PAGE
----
Despite the fallacy of assuming that everyone born in the same era has the same characteristics, there is some truth to the notion that everyone who lives in a certain historical era is affected by what’s going on around them in the world at large. Social and political influences create a certain socially shared reality, and their effects trickle down to your very own neighborhood, school, and family. When you’re in the process of defining your identity, these effects might shape your very sense of self. With this idea in mind, University of Bath’s Thomas Curran and York St. John University’s Andrew Hill (2019) used a research method involving generational comparisons to explore social trends in perfectionism. The British researchers believed that the “tougher social and economic conditions” (p. 410) faced by young people now, as compared to their parents, might be creating an environment that fosters the need to be perfect during their formative years.

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Atmospheric Carbon Levels Are Reaching Dangerous Levels

By: Jon Queally of Common Dreams

Atmospheric levels of carbon registered 415 parts per million over the weekend at one of the world’s key measuring stations, a concentration level researchers say has not existed in more than 3 million years – before the dawn of human history.

Taken at the Mauno Loa Observatory in Hawaii by the Scripps Institution of Oceanography, the measure continues the upward trend of atmospheric carbon concentration that lies at the heart of the global warming and climate crisis:

415.26 parts per million (ppm) CO2 in air 11-May-2019 http://scripps.ucsd.edu/programs/keelingcurve/  First daily baseline over 415ppm

Writing on his Informed Comment blog Monday, historian Juan Cole said that life on Earth in that pre-historic era, known as the Pliocene Period, is not a place humans would recognize:

In the Pliocene, it was much hotter.

In the Pliocene, oceans were much higher, maybe 90 feet higher.

That is our fate, folks. That is what 415ppm produces. It is only a matter of time, and some of the sea level rise will come quickly.

Amsterdam, New Orleans, Lisbon, Miami – the list of cities that will be submerged is enormous.

Elsewhere online, reaction to the unsettling milestone was met with a mix of frustration, alarm, and fresh demands for urgent action to address the crisis.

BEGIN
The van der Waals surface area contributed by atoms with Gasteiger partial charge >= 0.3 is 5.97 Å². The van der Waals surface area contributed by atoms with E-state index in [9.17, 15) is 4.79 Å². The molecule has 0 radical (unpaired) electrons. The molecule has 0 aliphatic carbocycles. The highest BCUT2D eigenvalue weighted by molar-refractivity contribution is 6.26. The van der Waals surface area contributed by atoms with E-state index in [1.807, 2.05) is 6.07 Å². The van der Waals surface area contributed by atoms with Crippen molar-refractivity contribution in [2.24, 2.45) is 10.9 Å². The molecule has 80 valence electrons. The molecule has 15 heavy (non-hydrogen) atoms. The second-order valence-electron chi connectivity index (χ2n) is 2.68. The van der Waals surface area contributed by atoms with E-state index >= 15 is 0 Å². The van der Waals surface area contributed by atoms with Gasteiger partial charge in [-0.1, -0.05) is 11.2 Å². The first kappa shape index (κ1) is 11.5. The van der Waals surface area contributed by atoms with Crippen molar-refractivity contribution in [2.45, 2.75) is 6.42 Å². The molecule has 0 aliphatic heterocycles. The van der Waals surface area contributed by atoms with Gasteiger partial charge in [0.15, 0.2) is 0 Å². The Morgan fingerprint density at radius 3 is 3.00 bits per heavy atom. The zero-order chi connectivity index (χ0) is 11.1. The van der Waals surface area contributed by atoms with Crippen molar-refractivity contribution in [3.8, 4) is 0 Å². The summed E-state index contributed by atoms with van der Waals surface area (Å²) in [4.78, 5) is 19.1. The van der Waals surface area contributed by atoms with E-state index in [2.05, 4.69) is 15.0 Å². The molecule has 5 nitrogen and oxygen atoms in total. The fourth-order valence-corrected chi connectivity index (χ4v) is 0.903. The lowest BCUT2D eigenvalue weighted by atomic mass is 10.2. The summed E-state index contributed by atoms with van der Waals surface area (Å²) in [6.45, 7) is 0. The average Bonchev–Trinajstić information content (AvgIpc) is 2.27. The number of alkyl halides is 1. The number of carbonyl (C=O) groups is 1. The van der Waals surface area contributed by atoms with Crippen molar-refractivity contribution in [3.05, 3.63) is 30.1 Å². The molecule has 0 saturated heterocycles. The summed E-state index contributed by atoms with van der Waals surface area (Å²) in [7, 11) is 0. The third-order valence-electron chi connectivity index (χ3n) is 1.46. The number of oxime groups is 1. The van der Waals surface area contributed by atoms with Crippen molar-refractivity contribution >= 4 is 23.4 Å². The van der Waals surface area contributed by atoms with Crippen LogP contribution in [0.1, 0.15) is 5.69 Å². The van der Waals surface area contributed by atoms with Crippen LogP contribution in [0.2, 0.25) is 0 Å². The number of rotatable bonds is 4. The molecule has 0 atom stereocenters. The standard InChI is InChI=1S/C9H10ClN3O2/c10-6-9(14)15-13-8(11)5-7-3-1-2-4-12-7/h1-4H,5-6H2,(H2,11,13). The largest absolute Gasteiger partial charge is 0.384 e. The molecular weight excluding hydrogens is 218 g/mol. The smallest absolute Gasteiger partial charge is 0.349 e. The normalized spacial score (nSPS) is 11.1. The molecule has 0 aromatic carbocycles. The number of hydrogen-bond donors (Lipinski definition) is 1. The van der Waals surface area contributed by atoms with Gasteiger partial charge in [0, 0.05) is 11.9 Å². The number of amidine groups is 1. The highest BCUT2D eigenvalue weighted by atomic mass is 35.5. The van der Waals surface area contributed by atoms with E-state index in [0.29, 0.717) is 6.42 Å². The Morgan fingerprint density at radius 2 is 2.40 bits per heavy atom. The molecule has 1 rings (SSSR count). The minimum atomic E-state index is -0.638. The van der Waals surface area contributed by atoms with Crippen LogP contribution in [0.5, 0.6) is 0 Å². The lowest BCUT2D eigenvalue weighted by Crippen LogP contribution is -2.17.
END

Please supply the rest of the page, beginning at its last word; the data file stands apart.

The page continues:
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Mexico Wants To Decriminalize Drugs With The Help of U.S.A

By: Jason Lemon of Newsweek

Mexico’s president released a new plan last week that called for radical reform to the nation’s drug laws and negotiating with the United States to take similar steps.

The plan put forward by the administration of President Andrés Manuel López Obrador, often referred to by his initials as AMLO, calls for decriminalizing illegal drugs and transferring funding for combating the illicit substances to pay for treatment programs instead. It points to the failure of the decades-long international war on drugs, and calls for negotiating with the international community, and specifically the U.S., to ensure the new strategy’s success.

“The ‘war on drugs’ has escalated the public health problem posed by currently banned substances to a public safety crisis,” the policy proposal, which came as part of AMLO’s National Development Plan for 2019-2024, read. Mexico’s current “prohibitionist strategy is unsustainable,” it argued.

The document says that ending prohibition is “the only real possibility” to address the problem. “This should be pursued in a negotiated manner, both in the bilateral relationship with the United States and in the multilateral sphere, within the [United Nations] U.N.,” it explained.

Drug reform advocates have welcomed AMLO’s plan. Steve Hawkins, executive director of the Marijuana Policy Project, told Newsweek that the Mexican president’s plan “reflects a shift in thinking on drug policy that is taking place around the world, including here in the U.S.”